Posted by: carlsafina | Friday, June 1 07

Gulf Pleasures

Thursday, May 31, 2007 – Day Four

Long-beaked Common Dolphins

While on our way to Isla San Marcos in the morning we were quickly greeted by a small group—50 or so—of Long-beaked Common Dolphins and a large group of Short-finned Pilot Whales, about 30 of them. Everything is relative. Common dolphins sometimes travel is schools of hundreds, pilot whales usually in much smaller groups. The pilot whale group included numerous babies, adult females, and adult males.


The males are larger, with bigger, thicker dorsal fins.

What I’ve been finding interesting is how full of life the Gulf still is. It’s true that the Gulf of California is badly overfished. The giant groupers are a thing of the past, the Totoaba, a huge fish of the upper Gulf, remains at low numbers, shrimp are depleted, and the world’s smallest porpoise, the little Vaquita of the upper Gulf, is also the world’s most endangered cetacean (since China’s Yangtze River Dolphin was recently declared extinct). The upper Gulf’s woes are due both to overfishing and the fact that the U.S. takes all the water out of the Colorado River before it reaches Mexico, which has had devastating consequences for the estuary-adapted creatures at the head of the Gulf. Yet what is not affected by greedy water management and overfishing remains quite viable. Humboldt Squid have increased in recent years, possibly due to reduction of their fish predators. Seabirds remain abundant, as do many marine mammals. While I would bet that all the marine creatures were much more numerous 200 years ago, I’ve been pleasantly surprised at—and delighted by—how much we are seeing.

At the island we enjoyed a relaxing afternoon of snorkeling, seeing lots of small fishes including lovely Cortez and King Angelfishes, Sergeant Majors, small stingrays, damselfishes, and a variety of others. Patricia and I also walked into the desert—quite a contrast—and I was amazed to see a small nesting colony of Great Blue Herons amid thorns, rocks, and cacti. Dinner was an idyllic beach barbecue featuring full-moonrise out of the sea. Most of the day today felt like pure guilty pleasure, and Patricia, Alexandra, and I all expressed concern that we were feeling spoiled and might have difficulty re-assimilating into society.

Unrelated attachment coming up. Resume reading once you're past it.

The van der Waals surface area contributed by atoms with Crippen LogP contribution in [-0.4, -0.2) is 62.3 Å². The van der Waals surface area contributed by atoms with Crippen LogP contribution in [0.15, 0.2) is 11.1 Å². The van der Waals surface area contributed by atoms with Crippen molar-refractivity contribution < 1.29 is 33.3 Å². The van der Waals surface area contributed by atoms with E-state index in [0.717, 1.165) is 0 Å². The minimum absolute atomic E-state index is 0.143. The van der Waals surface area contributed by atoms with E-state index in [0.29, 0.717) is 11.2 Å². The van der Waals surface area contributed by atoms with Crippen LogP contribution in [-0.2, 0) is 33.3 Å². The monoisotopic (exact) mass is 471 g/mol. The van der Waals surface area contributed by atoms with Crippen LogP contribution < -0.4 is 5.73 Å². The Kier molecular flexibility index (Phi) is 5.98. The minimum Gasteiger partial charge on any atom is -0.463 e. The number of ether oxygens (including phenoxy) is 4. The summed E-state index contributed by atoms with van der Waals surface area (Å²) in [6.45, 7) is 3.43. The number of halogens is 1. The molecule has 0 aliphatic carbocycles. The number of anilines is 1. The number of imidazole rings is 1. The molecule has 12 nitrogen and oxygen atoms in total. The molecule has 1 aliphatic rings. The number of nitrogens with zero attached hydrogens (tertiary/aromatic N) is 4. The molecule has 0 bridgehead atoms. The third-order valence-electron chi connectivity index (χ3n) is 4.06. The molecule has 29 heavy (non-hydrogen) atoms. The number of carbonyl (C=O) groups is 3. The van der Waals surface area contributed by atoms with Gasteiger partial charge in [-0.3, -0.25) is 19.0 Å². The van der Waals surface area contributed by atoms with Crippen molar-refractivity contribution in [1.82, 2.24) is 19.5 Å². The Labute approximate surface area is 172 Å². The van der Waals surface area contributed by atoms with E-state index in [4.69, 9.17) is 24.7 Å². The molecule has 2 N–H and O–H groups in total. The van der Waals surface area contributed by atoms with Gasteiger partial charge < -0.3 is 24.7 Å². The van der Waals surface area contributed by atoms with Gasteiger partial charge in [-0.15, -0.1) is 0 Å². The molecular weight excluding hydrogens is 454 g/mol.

Beach Moonrise



  1. Dear Carl,

    Classically beautiful, just perfect. Let me know when I can put a link and an announcement on my blog. There are so many people who need and want to know more about our ocean. Thank you for starting this blog. I know it will be an important one.
    And I absolutely love your choice of blues.

  2. I’ve thought a lot about vaquitas and their natural history (I’ve worked on various projects related to Colorado River use, including the issue of the Salton Sea.). The brackish water used to extend so much further into the delta than it does today. I imagine that the rearing grounds that the vaquita had historically were much more amenable conditions than the Sea of Cortex itself.

    Discussions related to securing a U.S. water supply for the Delta have always fallen flat once someone chimes in that Mexico will just divert everything that is released. The institutions just give up at that point and the courts have kaboshed all efforts by NGOs to address the Delta environment in Colorado River management. It amazes me that seven men sitting around a table in 1922 could have given away an entire river.

    It sounds like you guys had a beautiful time. Thanks for sharing.

  3. thank you for sharing this is amazing info for a project thanks

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